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By Adam Zoll and Christine Benz | 08-09-2013 12:00 PM

Reform Brings Student Loan Relief, But Debt Still Weighs

Student-lending rates this fall will be lower than they were previously, thanks to a deal recently struck on Capitol Hill, but millions remain in default.

Christine Benz: Hi, I'm Christine Benz for Morningstar.com. After much debate, Congress has finally delivered a long-awaited deal on student loan rates. Joining me to discuss this and other news in the realm of college funding is Adam Zoll; he is assistant site editor for Morningstar.com.

Adam, thank you so much for being here.

Adam Zoll: Thanks for having me.

Benz: Adam, Congress passed a package that will tether federal student loan rates, to market rates. Let’s talk about the package that Congress enacted.

Zoll: After much debate on Capitol Hill about this issue, they finally struck an agreement which will tie student loan rates moving forward for federal loans to market rates, and what that means for people who are going to be enrolled this coming fall in college is that rather than paying 6.8% on student loans, which would’ve been the case under the former situation, rates for this coming fall will be 3.86% for undergrads. They'll be 5.4% for grad students and 6.4% for Parent PLUS loans. And what's going to happen moving forward is each year rates will reset based on prevailing market rates, actually tied to the 10-year Treasury note. And those will be fixed rates for the lifetime of the loan, but they will readjust each year, and a key point here is that there are caps on these rates. The rates will never be above 8.25% for undergrads, 9.50% for grad students, and 10.50% for the Parent PLUS loans. That's kind of a key provision.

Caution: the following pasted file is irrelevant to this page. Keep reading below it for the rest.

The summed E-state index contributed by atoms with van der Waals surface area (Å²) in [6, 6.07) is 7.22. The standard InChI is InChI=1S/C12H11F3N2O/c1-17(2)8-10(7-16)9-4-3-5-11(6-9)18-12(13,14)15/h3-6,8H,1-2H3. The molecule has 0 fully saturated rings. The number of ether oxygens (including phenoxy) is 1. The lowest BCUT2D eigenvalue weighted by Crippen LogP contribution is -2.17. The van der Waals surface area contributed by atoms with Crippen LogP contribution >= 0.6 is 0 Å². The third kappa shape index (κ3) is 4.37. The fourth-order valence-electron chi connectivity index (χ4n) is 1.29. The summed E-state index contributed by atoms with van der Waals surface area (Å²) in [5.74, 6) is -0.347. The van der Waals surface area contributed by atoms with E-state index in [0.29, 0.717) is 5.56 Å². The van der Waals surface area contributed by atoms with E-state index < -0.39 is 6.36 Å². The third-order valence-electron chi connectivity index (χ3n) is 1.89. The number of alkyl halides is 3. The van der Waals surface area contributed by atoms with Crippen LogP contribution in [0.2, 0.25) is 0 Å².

This is definitely good near-term news for people who are going to be going to school in the fall or in the next few years. However, down on the road, there is definitely the potential that people will be paying rates higher than the 6.8% that had been this fixed rate over the past several years. There is definitely the potential for people to be paying more for loans in the long term than they had been previously.

Benz: One thing that is stunning is really just when you look at the rate of student loan repayment, it's not that good. We're seeing a lot of default rates. Let’s talk about what you see when you look at that data on student loan repayment?

Zoll: The Consumer Financial Protection Bureau recently did some research, and it estimates that there is close to $1.2 trillion worth of student debt out there, including about $1 trillion worth of federal student debt. And the number that really jumps out at you is that they estimate that there are more than 7 million student loan borrowers who are in default, and on average those who are in default owe about $14,000, at least among those who are in default in federal student loans.

The impact of being in default on a student loan is pretty severe. You could have your wages garnished, you may not get a tax refund, and obviously it can really wreak havoc on your credit score long term. The student debt crisis that many people have identified and have been talking about is very real for a lot of people. It reinforces the idea that you don’t want to over-borrow when you’re planning for college costs and more so that whatever you do borrow, you really want to make sure you are repaying that on a regular basis, so that you don’t go into default.

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